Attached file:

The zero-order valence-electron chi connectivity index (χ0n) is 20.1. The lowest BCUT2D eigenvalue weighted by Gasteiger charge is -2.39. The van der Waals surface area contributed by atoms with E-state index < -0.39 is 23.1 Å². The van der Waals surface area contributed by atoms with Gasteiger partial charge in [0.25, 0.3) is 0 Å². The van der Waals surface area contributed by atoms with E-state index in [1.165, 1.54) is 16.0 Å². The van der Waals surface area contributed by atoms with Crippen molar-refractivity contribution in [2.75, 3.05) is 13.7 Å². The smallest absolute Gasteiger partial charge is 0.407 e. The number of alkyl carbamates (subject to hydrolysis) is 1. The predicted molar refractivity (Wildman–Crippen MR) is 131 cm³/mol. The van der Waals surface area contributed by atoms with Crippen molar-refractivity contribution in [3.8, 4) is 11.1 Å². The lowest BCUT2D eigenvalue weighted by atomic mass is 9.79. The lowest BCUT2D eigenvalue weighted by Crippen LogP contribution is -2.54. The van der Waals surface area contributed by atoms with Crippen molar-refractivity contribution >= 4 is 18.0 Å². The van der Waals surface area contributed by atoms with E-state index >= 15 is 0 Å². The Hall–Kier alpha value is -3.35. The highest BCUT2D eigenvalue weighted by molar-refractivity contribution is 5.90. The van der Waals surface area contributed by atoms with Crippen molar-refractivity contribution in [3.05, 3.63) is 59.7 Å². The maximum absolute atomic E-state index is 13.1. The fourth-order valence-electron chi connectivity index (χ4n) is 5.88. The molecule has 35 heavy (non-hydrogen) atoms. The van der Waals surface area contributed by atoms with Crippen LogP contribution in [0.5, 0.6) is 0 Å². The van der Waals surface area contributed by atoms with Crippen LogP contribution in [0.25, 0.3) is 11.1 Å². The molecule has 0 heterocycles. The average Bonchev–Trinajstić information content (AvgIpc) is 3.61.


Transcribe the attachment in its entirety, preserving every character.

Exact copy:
The zero-order valence-electron chi connectivity index (χ0n) is 20.1. The lowest BCUT2D eigenvalue weighted by Gasteiger charge is -2.39. The van der Waals surface area contributed by atoms with E-state index < -0.39 is 23.1 Å². The van der Waals surface area contributed by atoms with Gasteiger partial charge in [0.25, 0.3) is 0 Å². The van der Waals surface area contributed by atoms with E-state index in [1.165, 1.54) is 16.0 Å². The van der Waals surface area contributed by atoms with Crippen molar-refractivity contribution in [2.75, 3.05) is 13.7 Å². The smallest absolute Gasteiger partial charge is 0.407 e. The number of alkyl carbamates (subject to hydrolysis) is 1. The predicted molar refractivity (Wildman–Crippen MR) is 131 cm³/mol. The van der Waals surface area contributed by atoms with Crippen molar-refractivity contribution in [3.8, 4) is 11.1 Å². The lowest BCUT2D eigenvalue weighted by atomic mass is 9.79. The lowest BCUT2D eigenvalue weighted by Crippen LogP contribution is -2.54. The van der Waals surface area contributed by atoms with Crippen molar-refractivity contribution >= 4 is 18.0 Å². The van der Waals surface area contributed by atoms with E-state index >= 15 is 0 Å². The Hall–Kier alpha value is -3.35. The highest BCUT2D eigenvalue weighted by molar-refractivity contribution is 5.90. The van der Waals surface area contributed by atoms with Crippen molar-refractivity contribution in [3.05, 3.63) is 59.7 Å². The maximum absolute atomic E-state index is 13.1. The fourth-order valence-electron chi connectivity index (χ4n) is 5.88. The molecule has 35 heavy (non-hydrogen) atoms. The van der Waals surface area contributed by atoms with Crippen LogP contribution in [0.5, 0.6) is 0 Å². The van der Waals surface area contributed by atoms with Crippen LogP contribution in [0.25, 0.3) is 11.1 Å². The molecule has 0 heterocycles. The average Bonchev–Trinajstić information content (AvgIpc) is 3.61.